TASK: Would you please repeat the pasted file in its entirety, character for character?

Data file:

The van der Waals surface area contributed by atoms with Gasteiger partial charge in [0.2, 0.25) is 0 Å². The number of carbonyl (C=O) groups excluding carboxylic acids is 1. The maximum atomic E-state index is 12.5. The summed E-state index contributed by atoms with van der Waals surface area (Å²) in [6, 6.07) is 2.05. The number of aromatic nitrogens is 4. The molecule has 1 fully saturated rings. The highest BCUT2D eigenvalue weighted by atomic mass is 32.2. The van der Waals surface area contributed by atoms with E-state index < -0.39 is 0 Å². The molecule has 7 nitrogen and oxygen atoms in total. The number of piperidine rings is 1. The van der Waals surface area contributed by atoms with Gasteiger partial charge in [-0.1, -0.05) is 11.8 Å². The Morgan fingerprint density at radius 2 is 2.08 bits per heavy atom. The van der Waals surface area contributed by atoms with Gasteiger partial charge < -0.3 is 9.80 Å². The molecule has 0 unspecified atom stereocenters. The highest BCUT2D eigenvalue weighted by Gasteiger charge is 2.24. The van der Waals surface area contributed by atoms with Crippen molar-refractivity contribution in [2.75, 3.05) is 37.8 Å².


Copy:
The van der Waals surface area contributed by atoms with Gasteiger partial charge in [0.2, 0.25) is 0 Å². The number of carbonyl (C=O) groups excluding carboxylic acids is 1. The maximum atomic E-state index is 12.5. The summed E-state index contributed by atoms with van der Waals surface area (Å²) in [6, 6.07) is 2.05. The number of aromatic nitrogens is 4. The molecule has 1 fully saturated rings. The highest BCUT2D eigenvalue weighted by atomic mass is 32.2. The van der Waals surface area contributed by atoms with E-state index < -0.39 is 0 Å². The molecule has 7 nitrogen and oxygen atoms in total. The number of piperidine rings is 1. The van der Waals surface area contributed by atoms with Gasteiger partial charge in [-0.1, -0.05) is 11.8 Å². The Morgan fingerprint density at radius 2 is 2.08 bits per heavy atom. The van der Waals surface area contributed by atoms with Gasteiger partial charge < -0.3 is 9.80 Å². The molecule has 0 unspecified atom stereocenters. The highest BCUT2D eigenvalue weighted by Gasteiger charge is 2.24. The van der Waals surface area contributed by atoms with Crippen molar-refractivity contribution in [2.75, 3.05) is 37.8 Å².